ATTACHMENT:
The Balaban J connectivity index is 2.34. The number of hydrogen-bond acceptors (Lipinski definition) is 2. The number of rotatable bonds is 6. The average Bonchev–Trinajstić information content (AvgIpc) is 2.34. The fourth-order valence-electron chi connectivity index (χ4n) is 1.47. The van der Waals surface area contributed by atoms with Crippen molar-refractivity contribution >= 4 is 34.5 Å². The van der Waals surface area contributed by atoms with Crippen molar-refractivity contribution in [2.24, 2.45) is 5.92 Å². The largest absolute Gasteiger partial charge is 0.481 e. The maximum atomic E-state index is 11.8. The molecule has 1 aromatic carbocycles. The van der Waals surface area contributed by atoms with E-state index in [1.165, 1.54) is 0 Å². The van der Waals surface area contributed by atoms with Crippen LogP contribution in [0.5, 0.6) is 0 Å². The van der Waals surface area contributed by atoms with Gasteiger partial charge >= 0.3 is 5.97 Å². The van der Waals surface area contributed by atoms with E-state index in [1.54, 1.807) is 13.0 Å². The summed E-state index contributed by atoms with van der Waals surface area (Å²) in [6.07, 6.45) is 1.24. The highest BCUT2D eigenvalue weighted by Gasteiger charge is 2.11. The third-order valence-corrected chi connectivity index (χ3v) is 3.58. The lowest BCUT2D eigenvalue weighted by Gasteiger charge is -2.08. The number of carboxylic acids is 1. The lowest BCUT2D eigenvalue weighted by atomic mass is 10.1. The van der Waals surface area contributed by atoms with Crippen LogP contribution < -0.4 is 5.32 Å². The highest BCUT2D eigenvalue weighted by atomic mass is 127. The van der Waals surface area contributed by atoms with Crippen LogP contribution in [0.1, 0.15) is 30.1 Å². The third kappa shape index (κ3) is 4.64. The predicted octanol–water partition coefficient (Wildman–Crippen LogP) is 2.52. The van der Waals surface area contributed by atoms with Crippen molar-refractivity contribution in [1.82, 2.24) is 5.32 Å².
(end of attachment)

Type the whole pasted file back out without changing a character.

The Balaban J connectivity index is 2.34. The number of hydrogen-bond acceptors (Lipinski definition) is 2. The number of rotatable bonds is 6. The average Bonchev–Trinajstić information content (AvgIpc) is 2.34. The fourth-order valence-electron chi connectivity index (χ4n) is 1.47. The van der Waals surface area contributed by atoms with Crippen molar-refractivity contribution >= 4 is 34.5 Å². The van der Waals surface area contributed by atoms with Crippen molar-refractivity contribution in [2.24, 2.45) is 5.92 Å². The largest absolute Gasteiger partial charge is 0.481 e. The maximum atomic E-state index is 11.8. The molecule has 1 aromatic carbocycles. The van der Waals surface area contributed by atoms with E-state index in [1.165, 1.54) is 0 Å². The van der Waals surface area contributed by atoms with Crippen LogP contribution in [0.5, 0.6) is 0 Å². The van der Waals surface area contributed by atoms with Gasteiger partial charge >= 0.3 is 5.97 Å². The van der Waals surface area contributed by atoms with E-state index in [1.54, 1.807) is 13.0 Å². The summed E-state index contributed by atoms with van der Waals surface area (Å²) in [6.07, 6.45) is 1.24. The highest BCUT2D eigenvalue weighted by Gasteiger charge is 2.11. The third-order valence-corrected chi connectivity index (χ3v) is 3.58. The lowest BCUT2D eigenvalue weighted by Gasteiger charge is -2.08. The number of carboxylic acids is 1. The lowest BCUT2D eigenvalue weighted by atomic mass is 10.1. The van der Waals surface area contributed by atoms with Crippen LogP contribution < -0.4 is 5.32 Å². The highest BCUT2D eigenvalue weighted by atomic mass is 127. The van der Waals surface area contributed by atoms with Crippen LogP contribution in [0.1, 0.15) is 30.1 Å². The third kappa shape index (κ3) is 4.64. The predicted octanol–water partition coefficient (Wildman–Crippen LogP) is 2.52. The van der Waals surface area contributed by atoms with Crippen molar-refractivity contribution in [1.82, 2.24) is 5.32 Å².